In 1973's Serpico, Al Pacino's Frank Serpico plays an undercover cop in New York City who exposes corruption in the police force. His look, as well as the plot of the film itself, is indicative of the overall opinion of anti-establishment that many Americans held at the time. The unkempt hair and grown-out beard that Pacino sports in the film became a look that would be seen on the streets for years to come.

Unisex feathering

Perhaps because the late 1960s and early 1970s were so heavily marked by rebellion — against the government, against sexual norms, and against society itself — the hair of the era would reflect the same sentimentality. Hairstyles were all over the place, representing different cultural and societal influences. Among the most popular styles of the time were the shag, the wedge, and the afro.

Hillman described the role of the feminist movement on hair in her book Dressing for the Culture Wars: Style and the Politics of Self-Presentation in the 1960s and 1970s. Hillman writes, "By failing to look like a traditional woman, this activist challenged the notion that men and women were as different as socially constructed roles of gender made them out to be."

But perhaps the most defining style of the early '70s (which would go on to become the most defining style of the entire decade) began with some wings. Feathered hair was huge, and it wasn't just for women. Ryan O'Neal sported the look in 1970's Love Story, while his real-life love, Farrah Fawcett, would go on to make it the most sought-after hairstyle a few years down the road.

Natural thinness

As the time shifted into the new decade, the appeal of rail-thin frames like '60s fashion icon Twiggy began to fade. Actresses like Barbara Hershey, Catherine Deneuve, and Jacqueline Bisset represented a different kind of body type, one that was thin but still feminine. Hollywood was still largely run by male artists and filmmakers, so the ideal body image presented to women at the time was, of course, curated by the men behind the camera.

In their book The Media and Body Image: If Looks Could Kill, Maggie Wykes and Barry Gunter describe the push for perfection that was thrust on women via media by saying that "in the 1970s publicity images offered women a means of buying the self that men desire just as art had once shown them a male view of themselves."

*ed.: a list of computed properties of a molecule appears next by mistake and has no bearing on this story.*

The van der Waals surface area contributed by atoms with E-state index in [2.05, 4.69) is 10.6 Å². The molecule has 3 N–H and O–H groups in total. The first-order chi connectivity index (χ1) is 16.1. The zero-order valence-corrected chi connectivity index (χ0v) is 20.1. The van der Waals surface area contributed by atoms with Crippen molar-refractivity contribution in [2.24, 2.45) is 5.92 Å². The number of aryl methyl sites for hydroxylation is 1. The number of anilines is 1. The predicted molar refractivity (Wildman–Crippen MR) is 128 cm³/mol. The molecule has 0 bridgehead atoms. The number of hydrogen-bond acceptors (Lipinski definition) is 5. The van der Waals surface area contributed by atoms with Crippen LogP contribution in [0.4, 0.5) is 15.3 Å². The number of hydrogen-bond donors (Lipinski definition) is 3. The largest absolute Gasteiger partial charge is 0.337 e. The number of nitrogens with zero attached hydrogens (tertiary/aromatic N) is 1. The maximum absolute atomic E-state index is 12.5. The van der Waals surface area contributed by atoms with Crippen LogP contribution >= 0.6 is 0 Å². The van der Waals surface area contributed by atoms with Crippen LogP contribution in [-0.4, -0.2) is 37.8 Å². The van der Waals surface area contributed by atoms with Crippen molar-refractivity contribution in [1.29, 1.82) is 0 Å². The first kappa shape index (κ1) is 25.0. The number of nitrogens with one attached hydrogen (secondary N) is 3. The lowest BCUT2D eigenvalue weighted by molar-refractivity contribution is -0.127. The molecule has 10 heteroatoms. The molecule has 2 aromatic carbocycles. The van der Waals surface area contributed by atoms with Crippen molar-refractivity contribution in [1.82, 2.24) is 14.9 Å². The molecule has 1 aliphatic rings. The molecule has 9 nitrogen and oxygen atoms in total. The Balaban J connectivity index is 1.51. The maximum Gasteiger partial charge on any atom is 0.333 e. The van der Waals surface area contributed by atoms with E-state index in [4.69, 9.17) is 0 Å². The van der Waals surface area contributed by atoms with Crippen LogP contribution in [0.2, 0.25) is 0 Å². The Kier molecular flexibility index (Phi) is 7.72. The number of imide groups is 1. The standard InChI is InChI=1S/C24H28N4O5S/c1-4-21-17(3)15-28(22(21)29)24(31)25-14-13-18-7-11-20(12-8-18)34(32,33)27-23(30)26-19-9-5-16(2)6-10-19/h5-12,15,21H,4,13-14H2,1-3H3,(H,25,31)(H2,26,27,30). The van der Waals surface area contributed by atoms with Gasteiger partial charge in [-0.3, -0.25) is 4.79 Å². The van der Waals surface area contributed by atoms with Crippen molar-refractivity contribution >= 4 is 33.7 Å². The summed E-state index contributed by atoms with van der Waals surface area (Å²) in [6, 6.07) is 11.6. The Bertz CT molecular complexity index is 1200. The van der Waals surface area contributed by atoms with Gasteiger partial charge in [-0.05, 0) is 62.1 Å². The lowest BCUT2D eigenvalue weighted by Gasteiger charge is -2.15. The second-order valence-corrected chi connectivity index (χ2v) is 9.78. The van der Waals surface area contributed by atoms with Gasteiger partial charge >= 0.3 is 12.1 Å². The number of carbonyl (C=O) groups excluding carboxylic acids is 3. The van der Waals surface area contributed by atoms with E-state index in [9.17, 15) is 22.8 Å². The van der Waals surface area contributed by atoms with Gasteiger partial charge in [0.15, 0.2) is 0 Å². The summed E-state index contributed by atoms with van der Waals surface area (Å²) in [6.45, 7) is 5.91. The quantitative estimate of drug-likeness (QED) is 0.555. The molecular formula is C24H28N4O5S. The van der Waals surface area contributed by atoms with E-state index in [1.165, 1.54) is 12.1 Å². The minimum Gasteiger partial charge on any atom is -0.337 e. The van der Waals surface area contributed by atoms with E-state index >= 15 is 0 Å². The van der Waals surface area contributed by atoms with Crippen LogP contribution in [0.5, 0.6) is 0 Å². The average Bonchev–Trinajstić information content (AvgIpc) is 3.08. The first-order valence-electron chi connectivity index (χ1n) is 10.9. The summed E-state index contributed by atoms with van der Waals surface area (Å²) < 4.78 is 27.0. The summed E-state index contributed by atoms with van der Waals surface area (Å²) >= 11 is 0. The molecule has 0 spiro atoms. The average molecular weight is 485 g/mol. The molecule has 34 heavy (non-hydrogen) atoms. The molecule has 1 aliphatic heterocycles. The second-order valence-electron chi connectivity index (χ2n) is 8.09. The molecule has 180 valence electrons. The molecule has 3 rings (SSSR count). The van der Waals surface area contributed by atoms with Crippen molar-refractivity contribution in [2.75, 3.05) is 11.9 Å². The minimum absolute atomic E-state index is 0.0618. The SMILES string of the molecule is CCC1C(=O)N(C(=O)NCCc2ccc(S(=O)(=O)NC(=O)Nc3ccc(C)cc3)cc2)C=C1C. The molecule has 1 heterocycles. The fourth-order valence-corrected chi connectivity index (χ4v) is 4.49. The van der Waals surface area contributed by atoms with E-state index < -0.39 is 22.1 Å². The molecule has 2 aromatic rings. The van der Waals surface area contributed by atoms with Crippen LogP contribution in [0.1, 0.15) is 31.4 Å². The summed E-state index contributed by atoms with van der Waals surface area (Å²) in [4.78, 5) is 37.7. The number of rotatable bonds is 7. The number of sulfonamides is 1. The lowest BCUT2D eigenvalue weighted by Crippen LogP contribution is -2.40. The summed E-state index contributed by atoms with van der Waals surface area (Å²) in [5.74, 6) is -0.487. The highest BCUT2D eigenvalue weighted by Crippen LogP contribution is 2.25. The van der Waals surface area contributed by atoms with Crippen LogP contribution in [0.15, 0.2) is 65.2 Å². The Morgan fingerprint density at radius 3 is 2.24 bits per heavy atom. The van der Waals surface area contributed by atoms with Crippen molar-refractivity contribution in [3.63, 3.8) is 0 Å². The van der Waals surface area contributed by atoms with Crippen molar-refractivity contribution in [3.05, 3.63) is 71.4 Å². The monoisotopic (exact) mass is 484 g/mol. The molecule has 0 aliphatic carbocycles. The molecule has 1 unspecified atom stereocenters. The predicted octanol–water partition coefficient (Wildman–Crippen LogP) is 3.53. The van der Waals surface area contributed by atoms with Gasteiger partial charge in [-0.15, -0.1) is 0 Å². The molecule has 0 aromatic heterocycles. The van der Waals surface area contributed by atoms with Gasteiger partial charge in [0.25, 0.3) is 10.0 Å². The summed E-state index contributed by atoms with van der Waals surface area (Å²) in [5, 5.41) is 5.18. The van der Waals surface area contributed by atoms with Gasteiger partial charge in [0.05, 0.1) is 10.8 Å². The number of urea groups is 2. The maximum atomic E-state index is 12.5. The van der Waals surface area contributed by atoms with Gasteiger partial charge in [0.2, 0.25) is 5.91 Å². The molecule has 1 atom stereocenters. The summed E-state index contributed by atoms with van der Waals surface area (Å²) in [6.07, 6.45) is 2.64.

But thinness came at a price. Psychology Today notes that the 1970s saw an increase in eating disorders, particularly anorexia nervosa.

A different idea of beauty

By the same token, the 1970s saw another kind of body type take center stage. Women like Diane Keaton, who made her big-screen debut in 1970's Lovers and Other Strangers before going on to co-star in 1972's The Godfather, was no 1960s bombshell. Nor was she a waifish Twiggy-esque model. Keaton exuded a kind of "lanky grace," as Bustle put it, that became a signature of the time.

Actress Anjelica Huston, who got her start in 1969's A Walk with Love and Death, was another alternative beauty of the time. She told Vulture in 2019 that when she was cast in 1976's The Last Tycoon, the film's director asked a random woman if Huston was beautiful. Huston shared, "She said, 'I wouldn't say 'beautiful.' Interesting, maybe.' I watched the part fly out the door." But "interesting" would come to mean more than conventional beauty for both actresses, who went on to become Academy Award-winning performers early on in their careers.

The perfect tan

The "natural" beauty seen on the big screen in the late '60s and early '70s was a true testament to the Hollywood landscape. At the time, Los Angeles itself was famous in its own right as a sort of fairy-tale city stereotype. In her book Pop L.A.: Art and the City in the 1960sCécile Whiting lists L.A. stereotypes as "babes, beaches, cars, the strip."